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New Year, New Philly

January 3, 2024 Category: FeatureFeatured

On January 2, 2024, Philadelphia historically ushered in a new era. At The MET Philadelphia and online, thousands of Philadelphia leaders, community members, and supporters gathered to watch the 100th Mayor of Philadelphia be sworn in as the first Black woman and first woman mayor, along with the new President of City Council. Each of them took time to thank their supporters, laying to rest “footnotes” that have accompanied their professional careers, and present their plans for how they plan to change Philadelphia for the better. Plans for issues that have been a “footnote” to Philadelphia’s successes and failures.

Newly appointed Council President Kenyatta Johnson highlighted the interconnectedness of poverty, with one effect being housing insecurity – his third area of focus.

“According to our city’s office of homelessness,” he stated, “there are currently 4725 People living without functional housing in our city. It will not have your home to go to this evening. That is totally unacceptable. We must continue to acknowledge and confront our housing crisis by addressing the critical need for more affordable and workforce housing options and give more funding to programs to help residents prepare and stay in their homes.”

Photo by monica, used via creative commons license

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Both emphasized the need to improve Philadelphia’s workforce and business sector. Council President Johnson spoke about reforming the city’s tax structure and preparing the workforce for the demands of business, while Mayor Parker announced one of her administration’s 100-day initiatives, “PHL open for business,” aimed at removing barriers for companies to do business in the city.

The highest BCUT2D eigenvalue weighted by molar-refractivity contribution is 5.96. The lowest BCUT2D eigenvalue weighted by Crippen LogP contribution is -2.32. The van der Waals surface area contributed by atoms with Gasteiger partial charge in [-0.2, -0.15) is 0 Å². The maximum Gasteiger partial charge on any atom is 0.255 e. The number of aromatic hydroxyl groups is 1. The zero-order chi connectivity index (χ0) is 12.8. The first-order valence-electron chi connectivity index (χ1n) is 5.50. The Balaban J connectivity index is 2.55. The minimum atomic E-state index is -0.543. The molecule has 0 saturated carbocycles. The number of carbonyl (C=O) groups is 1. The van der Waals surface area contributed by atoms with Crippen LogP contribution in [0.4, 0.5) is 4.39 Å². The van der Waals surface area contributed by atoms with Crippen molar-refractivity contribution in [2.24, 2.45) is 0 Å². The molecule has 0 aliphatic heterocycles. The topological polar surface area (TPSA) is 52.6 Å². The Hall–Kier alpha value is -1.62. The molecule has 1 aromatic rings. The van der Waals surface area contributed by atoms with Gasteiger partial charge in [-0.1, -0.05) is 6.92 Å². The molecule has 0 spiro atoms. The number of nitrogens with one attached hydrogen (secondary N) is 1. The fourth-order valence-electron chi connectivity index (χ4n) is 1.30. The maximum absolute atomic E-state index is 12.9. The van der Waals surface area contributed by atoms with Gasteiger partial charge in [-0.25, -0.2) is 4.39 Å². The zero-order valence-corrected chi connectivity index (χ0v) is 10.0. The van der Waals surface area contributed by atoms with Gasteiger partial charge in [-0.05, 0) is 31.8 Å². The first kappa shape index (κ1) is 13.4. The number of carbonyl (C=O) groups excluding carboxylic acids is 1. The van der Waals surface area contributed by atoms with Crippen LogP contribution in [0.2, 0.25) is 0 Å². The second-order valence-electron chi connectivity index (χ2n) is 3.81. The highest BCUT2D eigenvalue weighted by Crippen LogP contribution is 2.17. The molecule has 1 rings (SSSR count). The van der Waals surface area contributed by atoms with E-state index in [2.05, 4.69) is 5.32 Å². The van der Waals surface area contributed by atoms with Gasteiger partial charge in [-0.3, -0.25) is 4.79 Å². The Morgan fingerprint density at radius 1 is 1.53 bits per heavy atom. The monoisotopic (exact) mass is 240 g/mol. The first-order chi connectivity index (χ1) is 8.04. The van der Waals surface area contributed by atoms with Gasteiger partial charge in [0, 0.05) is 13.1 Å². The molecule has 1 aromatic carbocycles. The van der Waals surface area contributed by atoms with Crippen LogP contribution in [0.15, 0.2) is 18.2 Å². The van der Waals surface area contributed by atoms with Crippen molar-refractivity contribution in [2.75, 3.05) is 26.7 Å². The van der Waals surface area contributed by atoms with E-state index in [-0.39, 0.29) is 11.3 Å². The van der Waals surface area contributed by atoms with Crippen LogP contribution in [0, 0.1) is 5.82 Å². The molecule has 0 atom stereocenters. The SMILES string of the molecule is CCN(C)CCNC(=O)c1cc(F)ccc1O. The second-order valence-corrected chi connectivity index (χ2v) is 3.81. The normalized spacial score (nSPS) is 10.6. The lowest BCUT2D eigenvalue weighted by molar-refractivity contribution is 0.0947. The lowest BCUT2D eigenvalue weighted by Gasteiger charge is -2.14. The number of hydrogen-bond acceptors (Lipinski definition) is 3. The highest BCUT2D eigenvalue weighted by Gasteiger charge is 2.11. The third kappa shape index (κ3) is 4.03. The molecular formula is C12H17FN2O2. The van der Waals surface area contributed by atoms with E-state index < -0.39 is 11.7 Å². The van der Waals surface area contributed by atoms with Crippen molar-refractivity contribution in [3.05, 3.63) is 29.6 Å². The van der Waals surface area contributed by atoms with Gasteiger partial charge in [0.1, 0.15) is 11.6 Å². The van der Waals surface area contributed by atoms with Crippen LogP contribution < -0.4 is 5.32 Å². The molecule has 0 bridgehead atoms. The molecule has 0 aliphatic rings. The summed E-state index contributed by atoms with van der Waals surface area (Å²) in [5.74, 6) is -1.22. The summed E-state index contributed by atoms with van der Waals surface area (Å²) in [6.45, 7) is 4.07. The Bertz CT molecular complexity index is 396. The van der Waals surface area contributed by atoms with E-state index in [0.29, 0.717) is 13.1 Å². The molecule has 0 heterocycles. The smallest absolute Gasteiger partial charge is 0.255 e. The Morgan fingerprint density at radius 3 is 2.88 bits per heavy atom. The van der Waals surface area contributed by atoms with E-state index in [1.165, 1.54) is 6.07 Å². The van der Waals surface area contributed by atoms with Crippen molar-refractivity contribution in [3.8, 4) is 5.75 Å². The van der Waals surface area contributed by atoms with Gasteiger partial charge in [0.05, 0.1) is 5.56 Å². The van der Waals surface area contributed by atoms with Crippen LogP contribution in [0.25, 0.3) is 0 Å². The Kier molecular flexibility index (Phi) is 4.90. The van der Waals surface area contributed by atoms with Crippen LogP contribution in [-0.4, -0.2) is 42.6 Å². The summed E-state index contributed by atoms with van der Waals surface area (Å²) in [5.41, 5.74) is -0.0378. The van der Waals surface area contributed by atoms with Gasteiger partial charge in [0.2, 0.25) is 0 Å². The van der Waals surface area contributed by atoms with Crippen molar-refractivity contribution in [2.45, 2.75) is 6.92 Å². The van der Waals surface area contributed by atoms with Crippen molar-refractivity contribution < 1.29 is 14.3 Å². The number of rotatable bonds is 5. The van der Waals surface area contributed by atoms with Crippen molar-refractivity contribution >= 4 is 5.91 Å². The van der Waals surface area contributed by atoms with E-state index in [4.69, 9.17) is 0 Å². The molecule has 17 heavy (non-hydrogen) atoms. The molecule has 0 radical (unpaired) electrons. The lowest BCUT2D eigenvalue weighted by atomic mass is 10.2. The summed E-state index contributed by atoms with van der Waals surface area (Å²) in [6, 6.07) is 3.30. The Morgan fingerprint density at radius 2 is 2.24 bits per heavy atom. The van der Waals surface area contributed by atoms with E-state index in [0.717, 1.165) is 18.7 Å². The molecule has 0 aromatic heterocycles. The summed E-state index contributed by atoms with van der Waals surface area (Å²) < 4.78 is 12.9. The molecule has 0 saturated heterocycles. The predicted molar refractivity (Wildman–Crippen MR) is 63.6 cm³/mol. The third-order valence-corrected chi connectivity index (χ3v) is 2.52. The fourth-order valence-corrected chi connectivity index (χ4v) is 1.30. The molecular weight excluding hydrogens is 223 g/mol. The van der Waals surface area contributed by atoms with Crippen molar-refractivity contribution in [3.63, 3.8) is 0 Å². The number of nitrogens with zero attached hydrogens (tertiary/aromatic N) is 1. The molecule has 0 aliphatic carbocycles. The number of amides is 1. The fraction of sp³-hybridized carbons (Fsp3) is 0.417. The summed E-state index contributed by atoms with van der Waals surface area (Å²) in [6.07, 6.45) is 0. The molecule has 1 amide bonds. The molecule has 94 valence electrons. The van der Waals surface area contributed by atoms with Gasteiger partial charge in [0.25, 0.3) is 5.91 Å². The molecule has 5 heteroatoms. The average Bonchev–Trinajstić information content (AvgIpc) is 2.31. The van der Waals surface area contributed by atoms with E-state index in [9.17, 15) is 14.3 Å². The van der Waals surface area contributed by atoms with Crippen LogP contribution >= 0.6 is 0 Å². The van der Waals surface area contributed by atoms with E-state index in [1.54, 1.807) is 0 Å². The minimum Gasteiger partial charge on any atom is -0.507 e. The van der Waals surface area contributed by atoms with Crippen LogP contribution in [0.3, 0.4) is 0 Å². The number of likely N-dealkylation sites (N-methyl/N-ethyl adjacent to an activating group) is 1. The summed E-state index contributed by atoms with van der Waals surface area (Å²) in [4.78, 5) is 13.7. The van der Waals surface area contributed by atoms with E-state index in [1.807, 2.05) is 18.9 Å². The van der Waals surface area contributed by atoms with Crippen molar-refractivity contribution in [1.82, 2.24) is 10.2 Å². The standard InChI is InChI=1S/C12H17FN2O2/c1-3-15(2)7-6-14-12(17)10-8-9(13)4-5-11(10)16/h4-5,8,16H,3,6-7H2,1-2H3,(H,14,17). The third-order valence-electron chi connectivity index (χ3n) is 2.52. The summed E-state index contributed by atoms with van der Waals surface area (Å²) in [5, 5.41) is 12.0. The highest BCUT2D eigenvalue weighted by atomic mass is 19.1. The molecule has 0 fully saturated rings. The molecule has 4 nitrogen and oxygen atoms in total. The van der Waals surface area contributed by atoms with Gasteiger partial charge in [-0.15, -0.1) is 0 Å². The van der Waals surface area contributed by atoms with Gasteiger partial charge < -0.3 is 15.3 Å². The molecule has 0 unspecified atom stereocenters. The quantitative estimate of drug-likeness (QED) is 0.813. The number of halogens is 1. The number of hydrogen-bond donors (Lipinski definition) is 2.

photo by Carlos David, used via creative commons


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In closing, Mayor Parker held her hand in the air and again invoked her slogan “One Philly united” to garner community support and commitment to the city and her administration.

“…we want your ideas on how we can be more successful, we hope that you will listen to our calls for your leadership to participate, and that you will definitely respond. I want you to know that. I know this is a lot that we promise. All this we promise we do and more. And I believe in the city government that our people can see touch and feel with visible actions, helping people at the neighborhood level…The vision was safer, cleaner, greener with access to economic opportunity for all but if we all work together, I said that we will be working to build one Philly, a city United…”

courtesy image from author


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What and ideas and vision do you have? What needs to be done to meet Mayor Parker and Council President Johnson’s goals?

Share your Insights?


Take a look at some insights from our readers